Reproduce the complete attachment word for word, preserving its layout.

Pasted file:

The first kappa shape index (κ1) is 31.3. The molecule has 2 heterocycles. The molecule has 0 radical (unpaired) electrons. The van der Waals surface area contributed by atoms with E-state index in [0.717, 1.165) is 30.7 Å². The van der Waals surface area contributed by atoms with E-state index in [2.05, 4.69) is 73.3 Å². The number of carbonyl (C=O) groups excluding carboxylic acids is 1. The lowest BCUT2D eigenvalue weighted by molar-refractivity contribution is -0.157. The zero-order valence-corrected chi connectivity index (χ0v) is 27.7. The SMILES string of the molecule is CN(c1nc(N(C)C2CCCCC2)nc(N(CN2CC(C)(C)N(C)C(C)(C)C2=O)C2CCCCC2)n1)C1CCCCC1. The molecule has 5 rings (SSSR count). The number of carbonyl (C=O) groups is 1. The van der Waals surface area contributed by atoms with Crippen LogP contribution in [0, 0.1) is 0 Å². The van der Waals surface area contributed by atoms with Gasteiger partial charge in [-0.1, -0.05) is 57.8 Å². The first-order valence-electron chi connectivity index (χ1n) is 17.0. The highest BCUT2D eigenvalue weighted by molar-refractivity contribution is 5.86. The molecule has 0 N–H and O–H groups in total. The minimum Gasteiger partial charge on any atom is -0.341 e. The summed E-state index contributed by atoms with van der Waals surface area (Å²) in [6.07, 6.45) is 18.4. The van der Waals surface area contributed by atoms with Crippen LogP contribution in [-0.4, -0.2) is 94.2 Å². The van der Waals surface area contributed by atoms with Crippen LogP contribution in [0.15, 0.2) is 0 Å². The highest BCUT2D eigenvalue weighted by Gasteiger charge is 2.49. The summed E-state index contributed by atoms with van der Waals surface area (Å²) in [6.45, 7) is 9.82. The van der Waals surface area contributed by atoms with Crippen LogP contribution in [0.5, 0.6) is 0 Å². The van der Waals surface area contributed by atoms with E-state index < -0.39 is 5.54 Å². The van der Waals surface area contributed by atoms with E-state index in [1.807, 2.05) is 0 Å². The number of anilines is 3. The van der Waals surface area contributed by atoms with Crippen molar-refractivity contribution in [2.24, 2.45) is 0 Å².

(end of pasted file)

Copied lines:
The first kappa shape index (κ1) is 31.3. The molecule has 2 heterocycles. The molecule has 0 radical (unpaired) electrons. The van der Waals surface area contributed by atoms with E-state index in [0.717, 1.165) is 30.7 Å². The van der Waals surface area contributed by atoms with E-state index in [2.05, 4.69) is 73.3 Å². The number of carbonyl (C=O) groups excluding carboxylic acids is 1. The lowest BCUT2D eigenvalue weighted by molar-refractivity contribution is -0.157. The zero-order valence-corrected chi connectivity index (χ0v) is 27.7. The SMILES string of the molecule is CN(c1nc(N(C)C2CCCCC2)nc(N(CN2CC(C)(C)N(C)C(C)(C)C2=O)C2CCCCC2)n1)C1CCCCC1. The molecule has 5 rings (SSSR count). The number of carbonyl (C=O) groups is 1. The van der Waals surface area contributed by atoms with Crippen LogP contribution in [0, 0.1) is 0 Å². The van der Waals surface area contributed by atoms with Gasteiger partial charge in [-0.1, -0.05) is 57.8 Å². The first-order valence-electron chi connectivity index (χ1n) is 17.0. The highest BCUT2D eigenvalue weighted by molar-refractivity contribution is 5.86. The molecule has 0 N–H and O–H groups in total. The minimum Gasteiger partial charge on any atom is -0.341 e. The summed E-state index contributed by atoms with van der Waals surface area (Å²) in [6.07, 6.45) is 18.4. The van der Waals surface area contributed by atoms with Crippen LogP contribution in [-0.4, -0.2) is 94.2 Å². The van der Waals surface area contributed by atoms with Crippen LogP contribution in [0.15, 0.2) is 0 Å². The highest BCUT2D eigenvalue weighted by Gasteiger charge is 2.49. The summed E-state index contributed by atoms with van der Waals surface area (Å²) in [6.45, 7) is 9.82. The van der Waals surface area contributed by atoms with Crippen LogP contribution in [0.5, 0.6) is 0 Å². The van der Waals surface area contributed by atoms with E-state index < -0.39 is 5.54 Å². The van der Waals surface area contributed by atoms with E-state index in [1.807, 2.05) is 0 Å². The number of anilines is 3. The van der Waals surface area contributed by atoms with Crippen molar-refractivity contribution in [2.24, 2.45) is 0 Å².